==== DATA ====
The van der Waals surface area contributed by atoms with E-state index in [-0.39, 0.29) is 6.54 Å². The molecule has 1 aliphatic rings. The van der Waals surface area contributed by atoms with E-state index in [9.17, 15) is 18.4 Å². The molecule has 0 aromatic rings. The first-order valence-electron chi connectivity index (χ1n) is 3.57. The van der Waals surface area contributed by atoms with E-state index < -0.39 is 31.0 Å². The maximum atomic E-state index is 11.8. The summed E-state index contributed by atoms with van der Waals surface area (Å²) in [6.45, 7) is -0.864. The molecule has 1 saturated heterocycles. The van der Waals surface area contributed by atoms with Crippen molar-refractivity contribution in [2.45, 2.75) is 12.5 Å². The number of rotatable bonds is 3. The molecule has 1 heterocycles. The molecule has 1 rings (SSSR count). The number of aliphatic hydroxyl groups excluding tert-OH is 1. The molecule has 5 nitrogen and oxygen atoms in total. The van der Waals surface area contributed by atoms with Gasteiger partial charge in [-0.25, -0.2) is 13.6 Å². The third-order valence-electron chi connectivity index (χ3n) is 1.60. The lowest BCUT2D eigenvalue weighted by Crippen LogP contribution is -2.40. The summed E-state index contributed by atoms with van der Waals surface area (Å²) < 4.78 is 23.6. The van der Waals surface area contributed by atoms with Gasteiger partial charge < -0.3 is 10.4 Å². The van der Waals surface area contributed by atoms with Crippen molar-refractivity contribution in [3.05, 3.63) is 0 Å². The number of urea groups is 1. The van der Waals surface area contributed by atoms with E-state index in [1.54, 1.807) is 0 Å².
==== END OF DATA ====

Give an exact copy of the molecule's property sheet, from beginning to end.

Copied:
The van der Waals surface area contributed by atoms with E-state index in [-0.39, 0.29) is 6.54 Å². The molecule has 1 aliphatic rings. The van der Waals surface area contributed by atoms with E-state index in [9.17, 15) is 18.4 Å². The molecule has 0 aromatic rings. The first-order valence-electron chi connectivity index (χ1n) is 3.57. The van der Waals surface area contributed by atoms with E-state index < -0.39 is 31.0 Å². The maximum atomic E-state index is 11.8. The summed E-state index contributed by atoms with van der Waals surface area (Å²) in [6.45, 7) is -0.864. The molecule has 1 saturated heterocycles. The van der Waals surface area contributed by atoms with Crippen molar-refractivity contribution in [2.45, 2.75) is 12.5 Å². The number of rotatable bonds is 3. The molecule has 1 heterocycles. The molecule has 1 rings (SSSR count). The number of aliphatic hydroxyl groups excluding tert-OH is 1. The molecule has 5 nitrogen and oxygen atoms in total. The van der Waals surface area contributed by atoms with Gasteiger partial charge in [-0.25, -0.2) is 13.6 Å². The third-order valence-electron chi connectivity index (χ3n) is 1.60. The lowest BCUT2D eigenvalue weighted by Crippen LogP contribution is -2.40. The summed E-state index contributed by atoms with van der Waals surface area (Å²) < 4.78 is 23.6. The van der Waals surface area contributed by atoms with Gasteiger partial charge < -0.3 is 10.4 Å². The van der Waals surface area contributed by atoms with Crippen molar-refractivity contribution in [3.05, 3.63) is 0 Å². The number of urea groups is 1. The van der Waals surface area contributed by atoms with E-state index in [1.54, 1.807) is 0 Å².